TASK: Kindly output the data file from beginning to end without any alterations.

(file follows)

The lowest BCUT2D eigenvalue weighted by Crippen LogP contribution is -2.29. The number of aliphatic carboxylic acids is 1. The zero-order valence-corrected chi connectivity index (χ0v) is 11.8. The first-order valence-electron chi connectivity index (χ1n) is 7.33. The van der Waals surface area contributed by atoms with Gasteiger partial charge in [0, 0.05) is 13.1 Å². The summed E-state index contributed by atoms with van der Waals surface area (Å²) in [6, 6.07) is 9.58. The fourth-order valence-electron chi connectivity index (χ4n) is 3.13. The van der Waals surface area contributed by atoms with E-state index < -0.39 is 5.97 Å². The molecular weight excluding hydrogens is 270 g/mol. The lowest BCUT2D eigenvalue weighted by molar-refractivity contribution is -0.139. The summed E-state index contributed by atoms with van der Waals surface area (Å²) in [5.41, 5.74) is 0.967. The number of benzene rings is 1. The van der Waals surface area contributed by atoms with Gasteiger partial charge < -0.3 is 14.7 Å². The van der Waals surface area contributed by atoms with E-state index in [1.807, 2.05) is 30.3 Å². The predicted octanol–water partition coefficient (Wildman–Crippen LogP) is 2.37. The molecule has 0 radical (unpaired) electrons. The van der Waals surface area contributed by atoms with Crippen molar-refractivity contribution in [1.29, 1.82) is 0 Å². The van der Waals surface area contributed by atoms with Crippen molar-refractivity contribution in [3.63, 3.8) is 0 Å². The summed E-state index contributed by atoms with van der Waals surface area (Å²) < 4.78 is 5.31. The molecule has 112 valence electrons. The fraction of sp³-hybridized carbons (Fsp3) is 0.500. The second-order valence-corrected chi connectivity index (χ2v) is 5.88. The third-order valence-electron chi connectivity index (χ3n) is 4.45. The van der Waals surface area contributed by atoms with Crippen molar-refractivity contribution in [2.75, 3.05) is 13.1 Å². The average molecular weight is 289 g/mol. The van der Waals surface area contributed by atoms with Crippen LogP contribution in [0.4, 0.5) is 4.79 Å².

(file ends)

The lowest BCUT2D eigenvalue weighted by Crippen LogP contribution is -2.29. The number of aliphatic carboxylic acids is 1. The zero-order valence-corrected chi connectivity index (χ0v) is 11.8. The first-order valence-electron chi connectivity index (χ1n) is 7.33. The van der Waals surface area contributed by atoms with Gasteiger partial charge in [0, 0.05) is 13.1 Å². The summed E-state index contributed by atoms with van der Waals surface area (Å²) in [6, 6.07) is 9.58. The fourth-order valence-electron chi connectivity index (χ4n) is 3.13. The van der Waals surface area contributed by atoms with E-state index < -0.39 is 5.97 Å². The molecular weight excluding hydrogens is 270 g/mol. The lowest BCUT2D eigenvalue weighted by molar-refractivity contribution is -0.139. The summed E-state index contributed by atoms with van der Waals surface area (Å²) in [5.41, 5.74) is 0.967. The number of benzene rings is 1. The van der Waals surface area contributed by atoms with Gasteiger partial charge < -0.3 is 14.7 Å². The van der Waals surface area contributed by atoms with E-state index in [1.807, 2.05) is 30.3 Å². The predicted octanol–water partition coefficient (Wildman–Crippen LogP) is 2.37. The molecule has 0 radical (unpaired) electrons. The van der Waals surface area contributed by atoms with Crippen molar-refractivity contribution in [1.29, 1.82) is 0 Å². The van der Waals surface area contributed by atoms with Crippen molar-refractivity contribution in [3.63, 3.8) is 0 Å². The summed E-state index contributed by atoms with van der Waals surface area (Å²) < 4.78 is 5.31. The molecule has 112 valence electrons. The fraction of sp³-hybridized carbons (Fsp3) is 0.500. The second-order valence-corrected chi connectivity index (χ2v) is 5.88. The third-order valence-electron chi connectivity index (χ3n) is 4.45. The van der Waals surface area contributed by atoms with Crippen molar-refractivity contribution in [2.75, 3.05) is 13.1 Å². The average molecular weight is 289 g/mol. The van der Waals surface area contributed by atoms with Crippen LogP contribution in [0.4, 0.5) is 4.79 Å².